(HealthDay News) — A team-based approach can reduce excessive cardiac monitor alarms, according to a report published online November 10 in Pediatrics.
Christopher E. Dandoy, MD, the from Cincinnati Children’s Hospital Medical Center, and colleagues developed and implemented a standardized cardiac monitor care process (CMCP) on a 24-bed pediatric bone marrow transplant unit. The standardized CMCP included a process for initial ordering of monitor parameters; pain-free daily electrode replacement; daily individualized cardiac monitor parameter assessment; and a reliable method for cardiac monitor discontinuation. Changes were designed, tested, and implemented in a Model for Improvement. After testing and adaptation, the following changes were implemented: family/patient engagement in the CMCP; creation of a monitor log; development of a pain-free electrode removal process; and customized monitor delay and threshold parameters.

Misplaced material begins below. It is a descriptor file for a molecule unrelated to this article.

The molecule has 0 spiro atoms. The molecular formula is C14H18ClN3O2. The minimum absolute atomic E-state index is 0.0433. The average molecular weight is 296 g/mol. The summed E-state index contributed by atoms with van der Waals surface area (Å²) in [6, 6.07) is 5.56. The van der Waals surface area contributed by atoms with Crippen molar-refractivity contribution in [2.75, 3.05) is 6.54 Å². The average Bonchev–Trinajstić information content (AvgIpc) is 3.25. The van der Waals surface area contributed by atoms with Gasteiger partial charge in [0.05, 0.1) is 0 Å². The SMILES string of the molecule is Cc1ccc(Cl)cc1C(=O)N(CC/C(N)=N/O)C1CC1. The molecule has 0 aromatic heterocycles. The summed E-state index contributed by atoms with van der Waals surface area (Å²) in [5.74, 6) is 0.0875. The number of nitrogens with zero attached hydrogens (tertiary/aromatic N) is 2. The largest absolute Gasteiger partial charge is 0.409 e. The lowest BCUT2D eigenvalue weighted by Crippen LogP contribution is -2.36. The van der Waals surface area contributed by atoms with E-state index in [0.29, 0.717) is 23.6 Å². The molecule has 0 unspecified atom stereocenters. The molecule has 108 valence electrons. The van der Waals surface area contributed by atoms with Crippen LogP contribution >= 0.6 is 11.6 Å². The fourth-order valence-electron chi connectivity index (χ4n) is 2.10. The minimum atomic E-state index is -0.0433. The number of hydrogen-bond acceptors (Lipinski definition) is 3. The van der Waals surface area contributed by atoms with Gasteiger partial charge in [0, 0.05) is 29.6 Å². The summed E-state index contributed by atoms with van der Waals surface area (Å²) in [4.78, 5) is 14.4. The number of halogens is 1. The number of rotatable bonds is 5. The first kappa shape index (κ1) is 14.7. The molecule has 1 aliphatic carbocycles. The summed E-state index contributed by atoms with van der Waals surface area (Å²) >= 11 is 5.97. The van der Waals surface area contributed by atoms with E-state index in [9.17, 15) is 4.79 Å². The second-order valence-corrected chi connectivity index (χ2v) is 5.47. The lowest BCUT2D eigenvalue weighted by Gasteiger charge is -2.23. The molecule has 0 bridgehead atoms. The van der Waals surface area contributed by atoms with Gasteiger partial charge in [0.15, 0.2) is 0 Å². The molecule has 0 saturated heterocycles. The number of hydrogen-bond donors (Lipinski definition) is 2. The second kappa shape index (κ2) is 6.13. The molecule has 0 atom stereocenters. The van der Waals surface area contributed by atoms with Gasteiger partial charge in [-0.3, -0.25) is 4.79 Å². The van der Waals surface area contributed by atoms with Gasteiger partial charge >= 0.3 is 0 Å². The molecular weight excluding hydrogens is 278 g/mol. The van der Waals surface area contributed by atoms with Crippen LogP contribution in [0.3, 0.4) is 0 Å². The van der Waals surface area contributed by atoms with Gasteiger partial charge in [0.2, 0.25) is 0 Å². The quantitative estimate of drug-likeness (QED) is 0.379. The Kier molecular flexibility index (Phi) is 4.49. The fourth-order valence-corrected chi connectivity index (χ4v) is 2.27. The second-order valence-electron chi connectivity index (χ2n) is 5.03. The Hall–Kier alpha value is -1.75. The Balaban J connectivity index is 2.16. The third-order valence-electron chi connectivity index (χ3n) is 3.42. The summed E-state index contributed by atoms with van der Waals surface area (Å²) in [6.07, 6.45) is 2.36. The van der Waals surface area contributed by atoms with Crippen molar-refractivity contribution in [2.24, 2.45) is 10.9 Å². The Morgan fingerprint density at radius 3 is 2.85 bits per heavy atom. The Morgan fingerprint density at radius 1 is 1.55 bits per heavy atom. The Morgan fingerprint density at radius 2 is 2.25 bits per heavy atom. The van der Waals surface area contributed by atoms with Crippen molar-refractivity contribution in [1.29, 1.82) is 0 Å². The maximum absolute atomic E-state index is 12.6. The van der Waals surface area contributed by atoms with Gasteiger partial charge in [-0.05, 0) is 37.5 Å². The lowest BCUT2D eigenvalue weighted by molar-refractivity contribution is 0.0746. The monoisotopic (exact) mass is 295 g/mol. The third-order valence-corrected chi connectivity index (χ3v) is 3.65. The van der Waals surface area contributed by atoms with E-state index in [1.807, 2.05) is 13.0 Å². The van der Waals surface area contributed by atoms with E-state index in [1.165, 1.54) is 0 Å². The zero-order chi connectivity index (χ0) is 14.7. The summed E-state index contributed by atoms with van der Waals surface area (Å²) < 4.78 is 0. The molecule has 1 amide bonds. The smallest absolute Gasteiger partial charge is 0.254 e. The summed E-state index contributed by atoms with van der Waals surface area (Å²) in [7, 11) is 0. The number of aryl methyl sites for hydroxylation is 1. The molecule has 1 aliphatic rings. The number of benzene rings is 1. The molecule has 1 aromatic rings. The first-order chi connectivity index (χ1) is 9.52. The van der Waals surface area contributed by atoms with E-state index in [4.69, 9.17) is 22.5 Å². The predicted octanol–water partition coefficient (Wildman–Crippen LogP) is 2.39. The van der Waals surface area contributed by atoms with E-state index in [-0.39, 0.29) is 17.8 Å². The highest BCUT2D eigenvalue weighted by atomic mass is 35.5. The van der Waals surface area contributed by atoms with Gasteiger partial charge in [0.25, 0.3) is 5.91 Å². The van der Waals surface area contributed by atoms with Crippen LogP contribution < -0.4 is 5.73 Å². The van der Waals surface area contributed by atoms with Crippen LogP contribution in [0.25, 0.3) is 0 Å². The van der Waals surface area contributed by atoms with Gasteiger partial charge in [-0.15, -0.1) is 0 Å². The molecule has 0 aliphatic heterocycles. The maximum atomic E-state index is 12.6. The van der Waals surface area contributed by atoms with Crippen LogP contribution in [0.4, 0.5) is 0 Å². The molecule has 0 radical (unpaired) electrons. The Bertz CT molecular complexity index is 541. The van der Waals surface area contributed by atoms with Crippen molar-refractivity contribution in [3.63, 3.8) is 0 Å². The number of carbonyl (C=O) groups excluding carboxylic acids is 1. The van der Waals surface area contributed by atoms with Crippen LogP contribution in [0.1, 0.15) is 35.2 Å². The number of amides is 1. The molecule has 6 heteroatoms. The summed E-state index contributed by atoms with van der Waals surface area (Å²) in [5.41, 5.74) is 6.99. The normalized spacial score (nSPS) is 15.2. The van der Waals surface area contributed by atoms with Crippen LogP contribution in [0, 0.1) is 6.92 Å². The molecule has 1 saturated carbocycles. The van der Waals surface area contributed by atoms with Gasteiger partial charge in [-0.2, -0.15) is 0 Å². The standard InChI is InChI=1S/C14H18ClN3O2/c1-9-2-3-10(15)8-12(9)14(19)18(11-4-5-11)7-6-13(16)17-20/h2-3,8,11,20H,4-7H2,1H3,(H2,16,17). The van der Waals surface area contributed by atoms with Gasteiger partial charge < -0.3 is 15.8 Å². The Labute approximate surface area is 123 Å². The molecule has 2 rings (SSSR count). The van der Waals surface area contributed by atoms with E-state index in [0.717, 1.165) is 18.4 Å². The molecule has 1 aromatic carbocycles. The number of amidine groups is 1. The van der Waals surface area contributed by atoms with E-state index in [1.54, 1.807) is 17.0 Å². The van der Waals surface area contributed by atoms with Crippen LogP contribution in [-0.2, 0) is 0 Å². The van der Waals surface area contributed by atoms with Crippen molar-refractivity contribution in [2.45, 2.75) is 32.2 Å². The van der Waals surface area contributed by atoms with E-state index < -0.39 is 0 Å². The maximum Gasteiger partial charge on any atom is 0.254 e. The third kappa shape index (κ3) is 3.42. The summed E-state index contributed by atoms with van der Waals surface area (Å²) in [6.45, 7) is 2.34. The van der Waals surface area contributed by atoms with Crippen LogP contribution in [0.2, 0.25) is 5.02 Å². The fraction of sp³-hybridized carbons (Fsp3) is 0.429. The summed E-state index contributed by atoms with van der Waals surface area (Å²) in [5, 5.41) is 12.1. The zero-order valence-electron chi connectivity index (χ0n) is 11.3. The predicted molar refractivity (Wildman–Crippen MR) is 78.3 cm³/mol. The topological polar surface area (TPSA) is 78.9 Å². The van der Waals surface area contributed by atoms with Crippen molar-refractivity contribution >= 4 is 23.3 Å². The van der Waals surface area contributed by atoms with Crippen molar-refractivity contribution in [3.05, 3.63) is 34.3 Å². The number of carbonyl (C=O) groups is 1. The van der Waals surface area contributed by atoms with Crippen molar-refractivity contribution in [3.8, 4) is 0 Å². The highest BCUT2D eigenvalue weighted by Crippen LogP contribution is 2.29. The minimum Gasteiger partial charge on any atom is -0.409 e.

The researchers observed an increase in the percent compliance with each of the four components of the CMCP from January to November 2013. There was an increase in CMCP overall compliance from a median of 38 to 95%. The median number of alarms per patient-day decreased from 180 to 40 during this period.
“We recommend a team-based approach to monitor care, including individualized assessment of monitor parameters, daily lead change, and proper discontinuation of the monitors,” the authors write.